Seen Unseen: The Black Image in American Art (From the Collection of John H. Surovek)

 
Green Eyes, 1988
Stephen Scott Young,
Watercolor and drybrush on paper,
Collection of Mr. John H. Surovek
Focusing on the depiction of African Americans in art from the pre-Civil War era through the Civil Rights era, the David Owsley Museum of Art Ball State University presents Seen Unseen: The Black Image in American Art. The works are on loan from the collection of Ball State University alumnus John H. Surovek, an art collector and proprietor of the John H. Surovek Gallery in Palm Beach, Florida. The exhibition includes works by well-known American artists including Thomas Hart Benton, Norman Rockwell, and Andrew Wyeth, and covers a major historical period of American history. “These are works of historical significance because they reveal attitudes about race over an extended period of time,” said Director Peter Blume.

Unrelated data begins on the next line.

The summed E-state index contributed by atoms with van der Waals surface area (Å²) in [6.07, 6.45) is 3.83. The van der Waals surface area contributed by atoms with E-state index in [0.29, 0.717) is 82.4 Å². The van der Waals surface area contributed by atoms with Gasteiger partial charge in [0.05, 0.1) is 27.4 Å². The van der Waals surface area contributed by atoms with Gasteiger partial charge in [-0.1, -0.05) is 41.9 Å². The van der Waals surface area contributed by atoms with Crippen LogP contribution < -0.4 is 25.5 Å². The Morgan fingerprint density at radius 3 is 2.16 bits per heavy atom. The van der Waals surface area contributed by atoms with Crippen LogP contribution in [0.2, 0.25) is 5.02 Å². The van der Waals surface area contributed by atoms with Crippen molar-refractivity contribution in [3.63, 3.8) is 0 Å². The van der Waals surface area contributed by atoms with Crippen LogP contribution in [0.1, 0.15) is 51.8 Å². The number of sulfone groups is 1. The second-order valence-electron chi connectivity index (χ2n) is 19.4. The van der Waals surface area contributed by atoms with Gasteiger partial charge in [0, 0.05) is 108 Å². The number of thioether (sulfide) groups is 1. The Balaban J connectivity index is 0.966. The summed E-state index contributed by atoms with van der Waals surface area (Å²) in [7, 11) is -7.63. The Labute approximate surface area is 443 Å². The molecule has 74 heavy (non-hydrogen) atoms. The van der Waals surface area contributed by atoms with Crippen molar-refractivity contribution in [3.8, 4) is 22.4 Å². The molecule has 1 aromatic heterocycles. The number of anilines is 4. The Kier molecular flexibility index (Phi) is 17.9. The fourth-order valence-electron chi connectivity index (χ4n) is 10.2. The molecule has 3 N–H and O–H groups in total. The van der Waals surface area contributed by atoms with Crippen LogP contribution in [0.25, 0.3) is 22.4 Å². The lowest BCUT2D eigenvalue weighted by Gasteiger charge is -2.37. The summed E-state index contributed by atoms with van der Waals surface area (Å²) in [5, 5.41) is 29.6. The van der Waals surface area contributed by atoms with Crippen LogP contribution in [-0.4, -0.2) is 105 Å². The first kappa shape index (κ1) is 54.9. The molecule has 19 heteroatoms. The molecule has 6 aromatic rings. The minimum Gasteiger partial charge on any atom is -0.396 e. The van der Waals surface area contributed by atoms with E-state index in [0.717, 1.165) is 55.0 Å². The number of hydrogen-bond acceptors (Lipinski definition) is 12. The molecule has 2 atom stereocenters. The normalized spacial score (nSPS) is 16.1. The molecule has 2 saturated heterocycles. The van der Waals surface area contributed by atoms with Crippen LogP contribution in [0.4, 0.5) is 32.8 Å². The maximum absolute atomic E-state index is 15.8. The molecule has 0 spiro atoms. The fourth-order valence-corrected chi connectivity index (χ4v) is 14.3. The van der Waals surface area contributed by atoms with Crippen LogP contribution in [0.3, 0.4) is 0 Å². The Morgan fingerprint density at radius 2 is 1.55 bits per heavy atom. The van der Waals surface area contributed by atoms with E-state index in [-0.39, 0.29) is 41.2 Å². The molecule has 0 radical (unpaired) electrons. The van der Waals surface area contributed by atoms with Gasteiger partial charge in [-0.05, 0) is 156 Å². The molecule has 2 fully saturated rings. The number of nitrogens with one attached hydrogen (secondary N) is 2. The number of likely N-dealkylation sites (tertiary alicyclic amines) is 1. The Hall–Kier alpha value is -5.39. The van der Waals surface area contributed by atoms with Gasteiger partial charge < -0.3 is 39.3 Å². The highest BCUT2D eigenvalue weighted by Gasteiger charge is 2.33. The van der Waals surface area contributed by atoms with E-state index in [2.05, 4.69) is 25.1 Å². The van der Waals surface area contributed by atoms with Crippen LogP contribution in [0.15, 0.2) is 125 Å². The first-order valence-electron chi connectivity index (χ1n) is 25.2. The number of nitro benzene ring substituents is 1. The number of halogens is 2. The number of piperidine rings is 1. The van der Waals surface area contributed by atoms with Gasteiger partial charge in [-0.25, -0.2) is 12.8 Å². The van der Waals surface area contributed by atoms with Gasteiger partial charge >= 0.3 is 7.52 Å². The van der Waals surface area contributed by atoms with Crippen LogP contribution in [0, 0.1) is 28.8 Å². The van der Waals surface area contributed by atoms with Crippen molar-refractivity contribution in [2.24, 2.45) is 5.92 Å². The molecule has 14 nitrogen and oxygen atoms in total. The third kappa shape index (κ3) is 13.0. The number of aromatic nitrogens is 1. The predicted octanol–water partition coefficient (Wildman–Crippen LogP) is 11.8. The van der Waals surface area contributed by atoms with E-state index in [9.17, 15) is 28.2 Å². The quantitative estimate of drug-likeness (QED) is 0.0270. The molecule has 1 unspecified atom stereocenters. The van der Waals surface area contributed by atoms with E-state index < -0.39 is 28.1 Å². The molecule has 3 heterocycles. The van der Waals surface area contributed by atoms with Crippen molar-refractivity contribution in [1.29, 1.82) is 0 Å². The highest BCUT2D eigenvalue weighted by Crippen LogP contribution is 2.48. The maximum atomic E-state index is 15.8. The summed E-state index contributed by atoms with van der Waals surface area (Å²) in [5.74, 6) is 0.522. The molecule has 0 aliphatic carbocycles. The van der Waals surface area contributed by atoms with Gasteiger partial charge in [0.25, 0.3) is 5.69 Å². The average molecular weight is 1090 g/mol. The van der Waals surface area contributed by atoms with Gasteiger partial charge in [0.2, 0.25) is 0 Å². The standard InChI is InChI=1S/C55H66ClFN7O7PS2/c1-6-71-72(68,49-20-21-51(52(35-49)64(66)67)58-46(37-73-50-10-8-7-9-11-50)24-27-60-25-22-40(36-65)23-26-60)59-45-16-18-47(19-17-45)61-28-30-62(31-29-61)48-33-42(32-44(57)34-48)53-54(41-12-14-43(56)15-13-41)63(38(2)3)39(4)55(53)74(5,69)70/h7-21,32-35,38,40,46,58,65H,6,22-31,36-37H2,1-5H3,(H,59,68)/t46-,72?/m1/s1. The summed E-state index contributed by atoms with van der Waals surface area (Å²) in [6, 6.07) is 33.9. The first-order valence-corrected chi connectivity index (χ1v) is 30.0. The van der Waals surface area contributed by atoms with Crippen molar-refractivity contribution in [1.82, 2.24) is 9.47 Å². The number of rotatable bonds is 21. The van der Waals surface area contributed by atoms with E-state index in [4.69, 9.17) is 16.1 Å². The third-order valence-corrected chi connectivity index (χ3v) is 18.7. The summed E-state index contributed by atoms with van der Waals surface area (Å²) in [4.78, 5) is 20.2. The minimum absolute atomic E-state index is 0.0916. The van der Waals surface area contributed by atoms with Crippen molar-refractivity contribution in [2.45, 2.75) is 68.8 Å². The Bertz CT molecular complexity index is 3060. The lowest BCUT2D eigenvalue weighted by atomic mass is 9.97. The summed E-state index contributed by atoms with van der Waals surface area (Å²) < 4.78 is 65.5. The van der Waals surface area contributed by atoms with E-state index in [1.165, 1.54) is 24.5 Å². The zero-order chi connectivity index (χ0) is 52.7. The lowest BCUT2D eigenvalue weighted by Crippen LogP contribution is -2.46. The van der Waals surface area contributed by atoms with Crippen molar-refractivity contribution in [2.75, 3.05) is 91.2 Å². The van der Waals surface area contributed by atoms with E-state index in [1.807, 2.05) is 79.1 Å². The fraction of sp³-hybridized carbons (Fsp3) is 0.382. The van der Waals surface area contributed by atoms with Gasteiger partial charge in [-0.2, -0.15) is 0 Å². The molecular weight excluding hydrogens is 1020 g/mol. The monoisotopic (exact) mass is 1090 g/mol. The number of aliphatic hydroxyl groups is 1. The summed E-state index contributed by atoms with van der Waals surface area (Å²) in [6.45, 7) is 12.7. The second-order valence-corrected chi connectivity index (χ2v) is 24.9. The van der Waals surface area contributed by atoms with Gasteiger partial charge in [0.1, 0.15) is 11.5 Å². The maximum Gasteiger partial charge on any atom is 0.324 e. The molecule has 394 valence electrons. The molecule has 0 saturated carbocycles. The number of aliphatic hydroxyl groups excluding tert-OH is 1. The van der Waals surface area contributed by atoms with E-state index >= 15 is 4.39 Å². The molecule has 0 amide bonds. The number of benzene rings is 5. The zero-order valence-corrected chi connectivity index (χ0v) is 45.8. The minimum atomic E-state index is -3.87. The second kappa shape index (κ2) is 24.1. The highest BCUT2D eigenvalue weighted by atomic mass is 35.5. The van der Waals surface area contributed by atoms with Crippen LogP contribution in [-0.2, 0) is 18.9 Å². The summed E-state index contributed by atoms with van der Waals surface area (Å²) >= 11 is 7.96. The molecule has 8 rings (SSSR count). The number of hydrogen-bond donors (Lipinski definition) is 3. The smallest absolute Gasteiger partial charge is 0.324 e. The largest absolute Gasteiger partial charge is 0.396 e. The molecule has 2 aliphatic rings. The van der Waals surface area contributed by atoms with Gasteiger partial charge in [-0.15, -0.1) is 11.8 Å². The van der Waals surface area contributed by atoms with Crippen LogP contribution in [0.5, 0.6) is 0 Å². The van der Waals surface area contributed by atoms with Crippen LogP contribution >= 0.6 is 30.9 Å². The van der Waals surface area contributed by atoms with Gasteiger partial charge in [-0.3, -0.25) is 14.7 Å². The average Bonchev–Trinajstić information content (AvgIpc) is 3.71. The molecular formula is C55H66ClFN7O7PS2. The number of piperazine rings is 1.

Earlier works in the exhibition often treat African-Americans more as objects propagating a stereotype. This slowly changes as the twentieth century progresses and the artists represent their subjects with more complexity and understanding. Work by contemporary artist Stephen Scott Young will also be on view. Young, a Florida artist featured in Surovek’s gallery, won a first prize at the American Artist’s national art competition in watercolors. Blume notes that Young’s work offers a fitting bookend for those looking at the works from sociological and historical perspectives. “You can see a significant shift over the course of the century,” Blume said. “And when you look at Stephen Young’s portraits, you see a very different attitude in the way he addresses his subjects, an attitude that is very obviously at odds with the attitudes of the late nineteenth century.”

Exhibition Date: September 17, 2010 – December 5, 2010